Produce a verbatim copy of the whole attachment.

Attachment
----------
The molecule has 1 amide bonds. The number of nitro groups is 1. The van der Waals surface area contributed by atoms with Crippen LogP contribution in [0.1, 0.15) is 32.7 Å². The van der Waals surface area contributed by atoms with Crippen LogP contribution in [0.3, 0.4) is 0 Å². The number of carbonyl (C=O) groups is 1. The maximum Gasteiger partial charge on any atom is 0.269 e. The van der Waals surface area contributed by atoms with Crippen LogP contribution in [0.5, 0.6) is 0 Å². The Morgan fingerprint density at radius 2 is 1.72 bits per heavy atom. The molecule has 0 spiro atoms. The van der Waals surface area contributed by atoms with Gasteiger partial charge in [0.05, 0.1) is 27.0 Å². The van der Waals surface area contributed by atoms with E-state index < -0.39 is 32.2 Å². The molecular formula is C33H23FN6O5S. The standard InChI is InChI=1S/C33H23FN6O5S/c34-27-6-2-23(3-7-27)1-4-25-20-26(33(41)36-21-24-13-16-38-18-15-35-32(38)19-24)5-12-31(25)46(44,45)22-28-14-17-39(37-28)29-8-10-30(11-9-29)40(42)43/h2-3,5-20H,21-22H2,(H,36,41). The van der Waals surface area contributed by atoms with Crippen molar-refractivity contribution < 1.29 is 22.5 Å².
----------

The molecule has 1 amide bonds. The number of nitro groups is 1. The van der Waals surface area contributed by atoms with Crippen LogP contribution in [0.1, 0.15) is 32.7 Å². The van der Waals surface area contributed by atoms with Crippen LogP contribution in [0.3, 0.4) is 0 Å². The number of carbonyl (C=O) groups is 1. The maximum Gasteiger partial charge on any atom is 0.269 e. The van der Waals surface area contributed by atoms with Crippen LogP contribution in [0.5, 0.6) is 0 Å². The Morgan fingerprint density at radius 2 is 1.72 bits per heavy atom. The molecule has 0 spiro atoms. The van der Waals surface area contributed by atoms with Gasteiger partial charge in [0.05, 0.1) is 27.0 Å². The van der Waals surface area contributed by atoms with E-state index < -0.39 is 32.2 Å². The molecular formula is C33H23FN6O5S. The standard InChI is InChI=1S/C33H23FN6O5S/c34-27-6-2-23(3-7-27)1-4-25-20-26(33(41)36-21-24-13-16-38-18-15-35-32(38)19-24)5-12-31(25)46(44,45)22-28-14-17-39(37-28)29-8-10-30(11-9-29)40(42)43/h2-3,5-20H,21-22H2,(H,36,41). The van der Waals surface area contributed by atoms with Crippen molar-refractivity contribution < 1.29 is 22.5 Å².